Well, gang, it took three whole months, but we finally did it. We successfully profiled all 30 of the teams that will be participating in the 2021 Seattle Kraken Expansion Draft.
We at Sound Of Hockey have put our blood, sweat, and tears into this thing, and we’re very proud of the product. It’s been a true labor of love. But while we’re all happy to have made it to the end of this arduous journey, we also are left wondering, What the hell do we write about now? After all, players won’t be selected for another 163 days according to @KrakenCountdown, the Twitter-based authority on such matters.
Fear not, faithful readers, for we shall milk this Expansion Draft for every last drop of delicious content until the inaugural Kraken roster is officially selected on July 21. And after that? Oh, you better believe we will break down each selection from every angle until we’re deep sea blue, ice blue, boundless blue, shadow blue, and red alert in the face (those are the official Kraken colors in case you weren’t following).
Jokes aside, we recognize that our projections are subject to change in their feasibility. A simple flick of the pen on a new contract, an injury, a trade, or even poor or exceptional play from an individual can drastically alter a team’s plan going into the Expansion Draft. That’s why we will continue to monitor and update our projections right up until the eleventh hour.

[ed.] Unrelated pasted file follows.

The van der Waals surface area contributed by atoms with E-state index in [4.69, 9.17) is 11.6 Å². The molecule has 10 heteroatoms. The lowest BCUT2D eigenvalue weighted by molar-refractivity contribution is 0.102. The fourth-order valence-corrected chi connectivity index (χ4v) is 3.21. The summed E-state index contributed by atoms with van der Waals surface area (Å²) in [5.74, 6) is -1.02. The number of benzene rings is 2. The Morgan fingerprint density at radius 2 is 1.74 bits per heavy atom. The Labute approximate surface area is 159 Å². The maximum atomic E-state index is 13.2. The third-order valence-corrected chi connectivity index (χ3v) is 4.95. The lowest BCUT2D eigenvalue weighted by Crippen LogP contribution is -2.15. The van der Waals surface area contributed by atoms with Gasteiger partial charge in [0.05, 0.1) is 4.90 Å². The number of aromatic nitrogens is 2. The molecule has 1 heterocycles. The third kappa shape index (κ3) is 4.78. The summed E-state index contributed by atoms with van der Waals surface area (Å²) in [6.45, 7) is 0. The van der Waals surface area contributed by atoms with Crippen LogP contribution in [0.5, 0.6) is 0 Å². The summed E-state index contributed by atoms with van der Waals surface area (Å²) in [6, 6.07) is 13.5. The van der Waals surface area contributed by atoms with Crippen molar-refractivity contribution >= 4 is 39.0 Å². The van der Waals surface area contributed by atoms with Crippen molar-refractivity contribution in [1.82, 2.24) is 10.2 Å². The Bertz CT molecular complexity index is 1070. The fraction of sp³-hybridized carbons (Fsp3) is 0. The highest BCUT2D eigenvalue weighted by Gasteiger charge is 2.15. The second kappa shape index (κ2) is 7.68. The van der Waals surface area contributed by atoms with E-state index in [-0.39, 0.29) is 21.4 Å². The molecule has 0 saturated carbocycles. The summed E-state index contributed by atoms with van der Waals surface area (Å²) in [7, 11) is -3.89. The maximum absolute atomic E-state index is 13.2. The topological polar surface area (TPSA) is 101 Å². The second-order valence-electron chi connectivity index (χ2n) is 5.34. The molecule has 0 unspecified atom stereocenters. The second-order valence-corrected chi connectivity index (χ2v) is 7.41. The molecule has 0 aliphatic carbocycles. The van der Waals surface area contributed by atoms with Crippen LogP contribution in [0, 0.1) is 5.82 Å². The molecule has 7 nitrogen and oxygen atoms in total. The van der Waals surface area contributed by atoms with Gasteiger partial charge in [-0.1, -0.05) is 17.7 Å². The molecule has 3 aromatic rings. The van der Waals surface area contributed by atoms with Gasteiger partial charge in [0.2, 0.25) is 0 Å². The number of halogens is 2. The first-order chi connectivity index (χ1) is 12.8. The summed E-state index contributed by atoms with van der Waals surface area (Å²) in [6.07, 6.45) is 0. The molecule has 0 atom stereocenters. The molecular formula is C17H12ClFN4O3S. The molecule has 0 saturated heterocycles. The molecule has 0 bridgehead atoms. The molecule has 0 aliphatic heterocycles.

For now, we thought it would be a good idea to wrap up this massive project with some highlights for the too-long-didn’t-read folks, of whom there are certainly many.
**Editor’s Note: We have not included any goalies here, because there will be yet another article updating the Expansion Draft netminder landscape in the coming weeks.**
The Kraken will need to look for a mix of older veterans with minimal term remaining on their contracts, players in their primes on reasonable deals, and young guys with oodles of upside.
There will be at least a couple higher-priced veterans selected because Seattle has to hit a minimum of 60% of the $81.5 million salary cap. So the Kraken need to select at least $48.9 million worth of contracts, and they simply can’t reach that number by picking 30 players making the league minimum.
Here’s a list of some of the biggest and most fascinating veteran names that Sound Of Hockey identified as perhaps being available to Seattle in July. If any seem far-fetched, click on their team’s link at the bottom of this story to understand our reasoning for why they may be available.
Some of the above will be unrestricted free agents after the 2020-2021 season, and including such players on the “available” list is frankly a bit of a stretch. If we were the Kraken, we would be focusing on players with term left on contracts that carry reasonable cap hits, rather than using up our selections on free agents that will want top dollar to lure them to forgo the open market.
Even so, there are a few UFA’s who—if still unsigned by their current teams on July 19—would be worth considering.